guidelines for detection of resistance mechanisms and specific resistances of clinical and/or epidemiological importance. Version 1.0, December 2013. EUCAST; 2013. http://www.eucast.org/fileadmin/src/media/PDFs/EUCAST_files/Resistance_mec

24 Page 24 of 41

hanisms/EUCAST_detection_of_resistance_mechanisms_v1.0_20131211.pdf [accessed 28 July 2015]. [22]

Jarlier V, Nicolas MH, Fournier G, Philippon A. Extended broad-spectrum

ip t

-lactamases conferring transferable resistance to newer -lactam agents in

Enterobacteriaceae: hospital prevalence and susceptibility patterns. Rev Infect

Nordmann P, Poirel L, Dortet L. Rapid detection of carbapenemase-

us

[23]

cr

Dis 1988;10:867–78.

producing Enterobacteriaceae. Emerg Infect Dis 2012;18:1503–7. van Dijk K, Voets GM, Scharringa J, Voskuil S, Fluit AC, Rottier WC, et al.

an

[24]

A disc diffusion assay for detection of class A, B and OXA-48 carbapenemases

M

in Enterobacteriaceae using phenyl boronic acid, dipicolinic acid and temocillin.

Livermore DM. -Lactamases in laboratory and clinical resistance. Clin

te

[25]

d

Clin Microbiol Infect 2014;20:345–9.

Microbiol Rev 1995;8:557–84.

Oteo J, Lázaro E, de Abajo FJ, Baquero F, Campos J; Spanish members

Ac ce p

[26]

of EARSS. Antimicrobial-resistant invasive Escherichia coli, Spain. Emerg Infect Dis 2005;11:546–53. [27]

van de Sande-Bruinsma N, Grundmann H, Verloo D, Tiemersma E,

Monen J, Goossens H, et al. Antimicrobial drug use and resistance in Europe. Emerg Infect Dis 2008;14:1722–30. [28]

Livermore DM, Mushtaq S, Ge Y. Chequerboard titration of cephalosporin

CXA-101 (FR264205) and tazobactam versus -lactamase-producing Enterobacteriaceae. J Antimicrob Chemother 2010;65:1972–4.

25 Page 25 of 41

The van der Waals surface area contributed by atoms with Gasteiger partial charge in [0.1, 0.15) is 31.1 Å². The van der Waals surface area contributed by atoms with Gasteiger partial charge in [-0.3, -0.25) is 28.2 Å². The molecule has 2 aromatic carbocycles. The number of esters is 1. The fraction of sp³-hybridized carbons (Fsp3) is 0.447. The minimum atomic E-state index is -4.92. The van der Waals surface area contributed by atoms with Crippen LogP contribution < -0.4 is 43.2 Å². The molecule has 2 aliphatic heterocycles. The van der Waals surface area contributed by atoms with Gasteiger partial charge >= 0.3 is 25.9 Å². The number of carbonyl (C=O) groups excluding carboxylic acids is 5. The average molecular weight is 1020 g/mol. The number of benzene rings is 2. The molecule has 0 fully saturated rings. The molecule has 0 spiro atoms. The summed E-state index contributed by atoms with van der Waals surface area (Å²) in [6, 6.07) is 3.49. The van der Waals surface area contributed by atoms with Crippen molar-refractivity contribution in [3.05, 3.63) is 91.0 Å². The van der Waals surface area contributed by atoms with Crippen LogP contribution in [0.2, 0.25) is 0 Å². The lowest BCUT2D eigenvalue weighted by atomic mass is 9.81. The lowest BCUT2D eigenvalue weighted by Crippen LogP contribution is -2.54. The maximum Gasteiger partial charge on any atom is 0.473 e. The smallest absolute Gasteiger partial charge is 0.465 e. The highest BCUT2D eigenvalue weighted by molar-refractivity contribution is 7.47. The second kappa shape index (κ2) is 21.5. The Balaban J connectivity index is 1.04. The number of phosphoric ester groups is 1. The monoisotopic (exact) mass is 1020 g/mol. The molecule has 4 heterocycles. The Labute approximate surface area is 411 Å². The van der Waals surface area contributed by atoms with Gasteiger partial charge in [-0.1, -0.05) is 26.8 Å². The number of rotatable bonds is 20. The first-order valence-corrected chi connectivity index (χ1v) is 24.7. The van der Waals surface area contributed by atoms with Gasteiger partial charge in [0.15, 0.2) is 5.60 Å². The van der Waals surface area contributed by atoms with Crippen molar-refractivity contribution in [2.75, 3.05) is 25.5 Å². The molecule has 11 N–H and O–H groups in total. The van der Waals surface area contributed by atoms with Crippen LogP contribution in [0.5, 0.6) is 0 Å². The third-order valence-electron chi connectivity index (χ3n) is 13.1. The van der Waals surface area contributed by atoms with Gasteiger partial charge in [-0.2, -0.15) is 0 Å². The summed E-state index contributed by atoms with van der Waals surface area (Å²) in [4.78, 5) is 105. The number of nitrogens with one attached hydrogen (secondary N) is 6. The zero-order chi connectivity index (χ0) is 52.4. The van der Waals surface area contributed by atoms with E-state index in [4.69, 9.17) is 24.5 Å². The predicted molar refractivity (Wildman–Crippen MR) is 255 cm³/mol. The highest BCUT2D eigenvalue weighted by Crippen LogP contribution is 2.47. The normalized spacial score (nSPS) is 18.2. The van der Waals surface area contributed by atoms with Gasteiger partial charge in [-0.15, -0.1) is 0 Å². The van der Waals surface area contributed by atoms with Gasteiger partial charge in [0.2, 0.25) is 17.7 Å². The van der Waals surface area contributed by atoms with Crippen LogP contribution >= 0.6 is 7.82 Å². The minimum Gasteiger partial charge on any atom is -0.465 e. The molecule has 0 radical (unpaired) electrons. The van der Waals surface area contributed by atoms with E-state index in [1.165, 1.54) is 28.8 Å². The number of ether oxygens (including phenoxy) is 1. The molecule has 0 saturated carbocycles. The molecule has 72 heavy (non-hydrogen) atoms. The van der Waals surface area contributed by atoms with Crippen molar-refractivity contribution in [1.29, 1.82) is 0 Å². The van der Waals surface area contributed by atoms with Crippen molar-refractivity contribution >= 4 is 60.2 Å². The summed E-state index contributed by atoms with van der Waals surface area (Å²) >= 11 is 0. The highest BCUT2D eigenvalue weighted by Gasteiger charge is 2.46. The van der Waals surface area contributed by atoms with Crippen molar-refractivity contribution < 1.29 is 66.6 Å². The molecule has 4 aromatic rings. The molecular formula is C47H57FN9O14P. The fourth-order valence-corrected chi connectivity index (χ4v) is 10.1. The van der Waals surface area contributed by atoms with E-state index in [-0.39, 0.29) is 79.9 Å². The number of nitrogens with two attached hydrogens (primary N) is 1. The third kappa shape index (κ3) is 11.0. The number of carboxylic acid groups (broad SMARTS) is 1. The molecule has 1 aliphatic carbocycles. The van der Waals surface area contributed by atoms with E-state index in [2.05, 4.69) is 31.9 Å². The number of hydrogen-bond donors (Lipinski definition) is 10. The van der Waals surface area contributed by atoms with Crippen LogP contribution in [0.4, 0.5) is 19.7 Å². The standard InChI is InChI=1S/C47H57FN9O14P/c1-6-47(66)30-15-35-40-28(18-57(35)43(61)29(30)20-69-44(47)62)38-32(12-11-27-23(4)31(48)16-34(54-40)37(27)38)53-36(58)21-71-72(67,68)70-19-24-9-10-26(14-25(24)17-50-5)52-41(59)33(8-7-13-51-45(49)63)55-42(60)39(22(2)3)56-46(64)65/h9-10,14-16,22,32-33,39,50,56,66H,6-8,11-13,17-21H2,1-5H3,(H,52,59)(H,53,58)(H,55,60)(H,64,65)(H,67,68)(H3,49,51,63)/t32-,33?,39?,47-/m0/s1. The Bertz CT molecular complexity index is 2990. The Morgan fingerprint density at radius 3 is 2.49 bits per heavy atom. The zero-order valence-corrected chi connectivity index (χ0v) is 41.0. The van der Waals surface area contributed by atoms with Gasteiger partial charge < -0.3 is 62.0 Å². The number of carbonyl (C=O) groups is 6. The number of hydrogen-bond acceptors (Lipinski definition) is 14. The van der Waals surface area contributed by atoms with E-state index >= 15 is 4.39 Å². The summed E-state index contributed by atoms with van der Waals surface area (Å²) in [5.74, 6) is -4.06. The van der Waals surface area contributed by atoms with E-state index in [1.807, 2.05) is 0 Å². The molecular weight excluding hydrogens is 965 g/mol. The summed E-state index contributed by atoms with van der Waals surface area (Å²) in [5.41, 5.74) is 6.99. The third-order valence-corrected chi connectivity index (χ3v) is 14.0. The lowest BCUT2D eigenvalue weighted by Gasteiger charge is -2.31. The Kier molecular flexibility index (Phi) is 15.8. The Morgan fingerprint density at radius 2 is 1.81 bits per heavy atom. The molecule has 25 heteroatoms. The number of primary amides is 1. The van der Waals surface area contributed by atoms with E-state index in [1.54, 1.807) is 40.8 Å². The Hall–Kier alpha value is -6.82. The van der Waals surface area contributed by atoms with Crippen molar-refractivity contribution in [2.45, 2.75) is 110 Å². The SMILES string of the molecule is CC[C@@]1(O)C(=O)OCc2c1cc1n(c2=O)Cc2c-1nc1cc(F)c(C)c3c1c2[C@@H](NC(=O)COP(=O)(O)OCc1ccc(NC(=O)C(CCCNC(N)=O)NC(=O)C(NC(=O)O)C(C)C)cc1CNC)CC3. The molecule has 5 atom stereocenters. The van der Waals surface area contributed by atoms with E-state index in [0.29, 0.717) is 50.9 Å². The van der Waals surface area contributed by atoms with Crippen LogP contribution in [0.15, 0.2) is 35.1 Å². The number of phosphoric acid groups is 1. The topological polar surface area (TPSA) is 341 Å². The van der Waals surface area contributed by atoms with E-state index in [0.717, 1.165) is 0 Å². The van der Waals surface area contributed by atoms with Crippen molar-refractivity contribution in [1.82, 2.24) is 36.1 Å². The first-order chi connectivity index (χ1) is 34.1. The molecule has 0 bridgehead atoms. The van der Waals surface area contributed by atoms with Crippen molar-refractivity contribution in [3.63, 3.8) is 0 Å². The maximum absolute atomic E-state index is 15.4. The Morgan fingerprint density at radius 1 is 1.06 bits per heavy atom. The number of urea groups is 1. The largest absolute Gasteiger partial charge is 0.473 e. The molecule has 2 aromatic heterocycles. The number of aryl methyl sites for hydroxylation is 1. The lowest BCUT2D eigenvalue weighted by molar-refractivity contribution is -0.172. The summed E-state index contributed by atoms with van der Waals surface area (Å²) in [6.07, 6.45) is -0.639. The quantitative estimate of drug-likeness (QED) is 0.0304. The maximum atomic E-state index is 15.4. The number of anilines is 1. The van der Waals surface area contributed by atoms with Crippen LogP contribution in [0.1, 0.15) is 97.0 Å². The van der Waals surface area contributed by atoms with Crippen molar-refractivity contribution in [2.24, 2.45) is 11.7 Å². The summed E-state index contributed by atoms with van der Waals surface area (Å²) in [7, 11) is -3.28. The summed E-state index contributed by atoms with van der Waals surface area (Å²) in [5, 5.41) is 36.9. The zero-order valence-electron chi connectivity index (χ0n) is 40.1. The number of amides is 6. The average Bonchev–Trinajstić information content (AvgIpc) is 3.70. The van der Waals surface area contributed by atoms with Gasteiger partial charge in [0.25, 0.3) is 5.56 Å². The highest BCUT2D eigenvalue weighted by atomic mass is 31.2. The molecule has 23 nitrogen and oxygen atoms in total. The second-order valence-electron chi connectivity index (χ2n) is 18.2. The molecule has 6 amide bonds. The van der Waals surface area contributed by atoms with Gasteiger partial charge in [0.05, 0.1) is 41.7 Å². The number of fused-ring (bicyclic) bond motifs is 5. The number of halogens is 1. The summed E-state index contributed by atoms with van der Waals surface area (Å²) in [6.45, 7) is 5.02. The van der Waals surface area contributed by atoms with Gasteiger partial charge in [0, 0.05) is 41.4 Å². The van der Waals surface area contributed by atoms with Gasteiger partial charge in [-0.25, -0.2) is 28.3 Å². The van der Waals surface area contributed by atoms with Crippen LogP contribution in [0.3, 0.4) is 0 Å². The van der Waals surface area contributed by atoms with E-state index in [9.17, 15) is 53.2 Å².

[29]

Takeda S, Nakai T, Wakai Y, Ikeda F, Hatano K. In vitro and in vivo

activities of a new cephalosporin, FR264205, against Pseudomonas aeruginosa. Antimicrob Agents Chemother 2007;51:826–30. Walkty A, Karlowsky JA, Adam H, Baxter M, Lagace-Wiens P, Hoban DJ,

ip t

[30]

et al. In vitro activity of ceftolozane–tazobactam against Pseudomonas

cr

aeruginosa isolates obtained from patients in Canadian hospitals in the

Ac ce p

te

d

M

an

us

CANWARD study, 2007 to 2012. Antimicrob Agents Chemother 2013;57:5707–9.

26 Page 26 of 41

Fig. 1. Cumulative percentage minimum inhibitory concentration (MIC) distributions of

Ac ce p

te

d

M

an

us

cr

ip t

ceftolozane/tazobactam and comparators against all 500 Pseudomonas aeruginosa.

27 Page 27 of 41

ip t cr

Table 1

us

Antimicrobial activity of ceftolozane/tazobactam and comparator agents against Pseudomonas aeruginosa, including resistant phenotypes a

Susceptibility

MIC50 MIC90 Range

%S

%I

%R

%S

%I

%R

Ceftolozane

0.5

4

M an

Organism (no. tested)/antimicrobial MIC (mg/L)

0.12 to >64













Ceftolozane/tazobactam

0.5

4

0.12 to >64







94.4 b 1.2 b

TZP

16

>32

63.6 –

36.4 63.6

36.4 c

Ceftazidime

4

32

0.12 to >64

76



24

76

5.8

18.2

73



27

73

15.2

11.8

23

60

8.6

31.4

EUCAST

4.4 b

≤2 to >32

4

32

0.06 to >64

2

16

≤0.25 to >16 68.6 8.4

1

16

≤0.12 to >16 64.6 20.8 14.6 64.6

10.8

24.6

1

>8

≤0.015 to >8 54.6 7

38.4 61.6

7.4

31

2

16

0.25 to >64













Ceftolozane/tazobactam

2

16

0.5 to >64







84.6 b 3.3 b

TZP

>32

>32

32 to >32

0



100

0

Ceftazidime

16

64

1 to >64

36.3 –

63.7 36.3

14.3

49.4

Cefepime

16

64

1 to >64

29.7 –

70.3 29.7

39

31.3

Cefepime Imipenem Meropenem Levofloxacin

ce pt

ed

All P. aeruginosa (n = 500)

CLSI

Ceftolozane

Ac

TZP non-susceptible (n = 182)

12.1 b

100 c

1 Page 28 of 41

ip t

Imipenem

8

>16

0.5 to >16

36.8 14.3 48.9 31.3

Meropenem

8

>16

≤0.12 to >16 29.7 31.3 39

Levofloxacin

>8

>8

0.12 to >8

63.2

13.2

57.1

17.6 11.5 70.9 29.1